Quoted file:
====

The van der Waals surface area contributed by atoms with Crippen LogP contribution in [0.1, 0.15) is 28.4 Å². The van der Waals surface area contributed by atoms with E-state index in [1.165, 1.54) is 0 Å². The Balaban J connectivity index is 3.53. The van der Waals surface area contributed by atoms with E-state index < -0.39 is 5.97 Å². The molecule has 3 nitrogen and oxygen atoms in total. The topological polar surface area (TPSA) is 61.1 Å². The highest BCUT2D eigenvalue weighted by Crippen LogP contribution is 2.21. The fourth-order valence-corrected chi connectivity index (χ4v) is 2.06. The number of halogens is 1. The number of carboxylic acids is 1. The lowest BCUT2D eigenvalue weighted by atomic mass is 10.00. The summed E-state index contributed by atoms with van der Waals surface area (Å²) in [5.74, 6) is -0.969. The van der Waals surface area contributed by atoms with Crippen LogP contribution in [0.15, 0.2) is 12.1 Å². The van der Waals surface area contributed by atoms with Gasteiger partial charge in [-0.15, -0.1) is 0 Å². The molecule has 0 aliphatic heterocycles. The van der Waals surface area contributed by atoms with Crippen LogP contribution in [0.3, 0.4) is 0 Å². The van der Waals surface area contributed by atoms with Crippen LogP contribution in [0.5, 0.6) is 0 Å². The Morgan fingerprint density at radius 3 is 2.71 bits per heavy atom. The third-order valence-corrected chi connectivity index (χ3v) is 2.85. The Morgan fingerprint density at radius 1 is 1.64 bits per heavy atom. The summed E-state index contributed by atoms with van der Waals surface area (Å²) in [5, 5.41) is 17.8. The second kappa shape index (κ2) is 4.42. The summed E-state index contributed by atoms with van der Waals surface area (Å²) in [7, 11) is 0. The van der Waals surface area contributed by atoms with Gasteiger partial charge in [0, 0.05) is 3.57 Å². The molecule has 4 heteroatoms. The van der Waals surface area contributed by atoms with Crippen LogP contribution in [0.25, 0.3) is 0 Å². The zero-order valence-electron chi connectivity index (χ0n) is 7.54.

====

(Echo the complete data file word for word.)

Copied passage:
The van der Waals surface area contributed by atoms with Crippen LogP contribution in [0.1, 0.15) is 28.4 Å². The van der Waals surface area contributed by atoms with E-state index in [1.165, 1.54) is 0 Å². The Balaban J connectivity index is 3.53. The van der Waals surface area contributed by atoms with E-state index < -0.39 is 5.97 Å². The molecule has 3 nitrogen and oxygen atoms in total. The topological polar surface area (TPSA) is 61.1 Å². The highest BCUT2D eigenvalue weighted by Crippen LogP contribution is 2.21. The fourth-order valence-corrected chi connectivity index (χ4v) is 2.06. The number of halogens is 1. The number of carboxylic acids is 1. The lowest BCUT2D eigenvalue weighted by atomic mass is 10.00. The summed E-state index contributed by atoms with van der Waals surface area (Å²) in [5.74, 6) is -0.969. The van der Waals surface area contributed by atoms with Crippen LogP contribution in [0.15, 0.2) is 12.1 Å². The van der Waals surface area contributed by atoms with Gasteiger partial charge in [-0.15, -0.1) is 0 Å². The molecule has 0 aliphatic heterocycles. The van der Waals surface area contributed by atoms with Crippen LogP contribution in [0.3, 0.4) is 0 Å². The van der Waals surface area contributed by atoms with Crippen LogP contribution in [0.5, 0.6) is 0 Å². The Morgan fingerprint density at radius 3 is 2.71 bits per heavy atom. The third-order valence-corrected chi connectivity index (χ3v) is 2.85. The Morgan fingerprint density at radius 1 is 1.64 bits per heavy atom. The summed E-state index contributed by atoms with van der Waals surface area (Å²) in [5, 5.41) is 17.8. The second kappa shape index (κ2) is 4.42. The summed E-state index contributed by atoms with van der Waals surface area (Å²) in [7, 11) is 0. The van der Waals surface area contributed by atoms with Gasteiger partial charge in [0, 0.05) is 3.57 Å². The molecule has 4 heteroatoms. The van der Waals surface area contributed by atoms with Crippen LogP contribution in [0.25, 0.3) is 0 Å². The zero-order valence-electron chi connectivity index (χ0n) is 7.54.